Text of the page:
property abroad in order to place it beyond the reach of
his/her creditors, or 4) increases his/her liabilities
Id. at 54. Both charges carry penalties up to at
least one year of imprisonment. See id. at 36.
seeking extradition, Finland asked the United States to
assist in serving Petitioner with the criminal summons to
appear at a hearing in Finland before the Turku District
Court, located in Turku, Finland. See Finnish
Extradition Application, ECF No. 21-1, at 160. The United
States completed service of the summons by certified mail on
June 26, 2009, and thereafter notified the Finnish
authorities. See Letter from Juhani Korhonen,
Finland Ministry of Justice, ECF No. 21-1, at 82; see
also Certified Mail Postal Receipt, ECF No. 21-2, at 86.
Petitioner did not appear at the hearing in Finland.
See Formal Extradition Request at 37.
Petitioner's absence, the Finnish government requested
extradition pursuant to the U.S.-Finland Extradition Treaty.
See Formal Extradition Request at 35. In December
2013, the United States filed a complaint for arrest and
extradition in this District Court, and a magistrate judge
issued a warrant. See In re Liuksila, 74 F.Supp.3d
at 7. Soon thereafter, American authorities arrested
Petitioner and brought him before this District Court. Resp.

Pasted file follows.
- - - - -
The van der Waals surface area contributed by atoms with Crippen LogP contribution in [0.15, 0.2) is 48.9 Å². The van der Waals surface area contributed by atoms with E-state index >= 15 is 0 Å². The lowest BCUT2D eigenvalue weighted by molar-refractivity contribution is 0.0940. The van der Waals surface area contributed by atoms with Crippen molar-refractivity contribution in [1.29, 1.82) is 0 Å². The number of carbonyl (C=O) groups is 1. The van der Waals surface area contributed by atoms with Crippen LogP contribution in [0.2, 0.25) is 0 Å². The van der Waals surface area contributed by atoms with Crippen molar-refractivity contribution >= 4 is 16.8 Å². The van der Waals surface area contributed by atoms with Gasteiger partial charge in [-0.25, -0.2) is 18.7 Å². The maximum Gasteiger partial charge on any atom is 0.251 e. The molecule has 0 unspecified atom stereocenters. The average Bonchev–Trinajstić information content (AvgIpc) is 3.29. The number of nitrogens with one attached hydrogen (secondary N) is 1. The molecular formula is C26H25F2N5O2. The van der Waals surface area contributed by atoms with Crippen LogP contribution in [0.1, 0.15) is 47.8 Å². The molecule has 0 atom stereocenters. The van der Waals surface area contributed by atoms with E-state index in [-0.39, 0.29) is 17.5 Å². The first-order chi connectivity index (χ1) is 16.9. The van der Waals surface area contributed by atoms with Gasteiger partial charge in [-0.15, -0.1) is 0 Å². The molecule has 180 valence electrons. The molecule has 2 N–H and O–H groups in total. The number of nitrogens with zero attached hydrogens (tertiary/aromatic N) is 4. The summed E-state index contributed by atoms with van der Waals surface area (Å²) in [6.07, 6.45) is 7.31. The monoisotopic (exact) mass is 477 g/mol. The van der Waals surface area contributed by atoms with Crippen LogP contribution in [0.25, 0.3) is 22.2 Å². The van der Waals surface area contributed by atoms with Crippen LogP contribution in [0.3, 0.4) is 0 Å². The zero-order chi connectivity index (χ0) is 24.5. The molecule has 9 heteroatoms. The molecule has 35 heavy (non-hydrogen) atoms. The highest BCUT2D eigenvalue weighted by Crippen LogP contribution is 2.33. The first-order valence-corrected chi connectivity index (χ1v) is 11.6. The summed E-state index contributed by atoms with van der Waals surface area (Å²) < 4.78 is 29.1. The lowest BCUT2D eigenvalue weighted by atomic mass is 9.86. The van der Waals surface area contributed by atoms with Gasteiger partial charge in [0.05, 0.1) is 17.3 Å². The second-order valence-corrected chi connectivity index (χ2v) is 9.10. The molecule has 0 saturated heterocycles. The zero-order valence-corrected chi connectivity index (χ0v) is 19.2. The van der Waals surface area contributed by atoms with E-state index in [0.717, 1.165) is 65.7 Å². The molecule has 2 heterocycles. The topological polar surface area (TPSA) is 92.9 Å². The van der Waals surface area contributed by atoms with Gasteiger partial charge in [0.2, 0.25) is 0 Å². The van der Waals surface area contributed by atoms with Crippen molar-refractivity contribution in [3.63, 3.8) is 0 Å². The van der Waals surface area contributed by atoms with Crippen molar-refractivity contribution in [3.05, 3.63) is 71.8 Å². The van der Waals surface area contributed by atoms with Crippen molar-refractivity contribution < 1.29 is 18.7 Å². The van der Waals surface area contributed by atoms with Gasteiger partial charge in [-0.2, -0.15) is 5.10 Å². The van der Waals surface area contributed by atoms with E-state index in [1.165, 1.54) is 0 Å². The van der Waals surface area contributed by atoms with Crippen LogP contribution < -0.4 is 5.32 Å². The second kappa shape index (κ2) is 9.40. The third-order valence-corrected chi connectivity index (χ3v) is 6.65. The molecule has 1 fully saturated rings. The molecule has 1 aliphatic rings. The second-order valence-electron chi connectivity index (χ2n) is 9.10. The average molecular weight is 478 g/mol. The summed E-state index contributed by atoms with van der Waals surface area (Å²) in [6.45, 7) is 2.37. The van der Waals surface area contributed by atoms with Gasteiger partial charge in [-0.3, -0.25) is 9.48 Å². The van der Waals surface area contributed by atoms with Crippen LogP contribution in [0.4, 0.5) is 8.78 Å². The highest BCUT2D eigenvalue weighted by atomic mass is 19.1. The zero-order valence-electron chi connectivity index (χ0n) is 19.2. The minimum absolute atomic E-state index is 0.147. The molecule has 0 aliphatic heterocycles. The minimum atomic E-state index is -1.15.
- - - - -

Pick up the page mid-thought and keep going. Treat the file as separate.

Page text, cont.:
Opp. to Pet.'s Pet. for Habeas, ECF No. 9, at 2.
first appeared before Magistrate Judge Deborah A. Robinson to
contest extradition. There, Petitioner argued that his
extradition would be unlawful under the U.S.-Finland Treaty
because (1) the dual criminality requirement had not been
met, see In re Liuksila, 74 F.Supp.3d at 10, and (2)
the statutes of limitations on the charged offenses had
expired in both Finland and the United States, see
id. at 12-15. Judge Robinson accepted evidence from the
parties and held five hearings from January 13, 2014, through
April 28, 2014, on the extradition. See id. at 6.
She ruled that (1) the dual criminality principle was
satisfied because Petitioner's alleged conduct underlying
the charge of aggravated fraud by a debtor was comparable to
mail and wire fraud in the United States, id. at
9-12, and (2) the statutes of limitations in both countries
had not expired, id. at 12-15. She also found,
however, that the United States did not have an analogous
criminal law prohibiting Petitioner's conduct comprising
the alternative charge of dishonesty by a debtor.
Id. at 12.
Robinson certified Petitioner's extradition on November
7, 2014, and again after Petitioner moved for
reconsideration, on January 5, 2016. See generally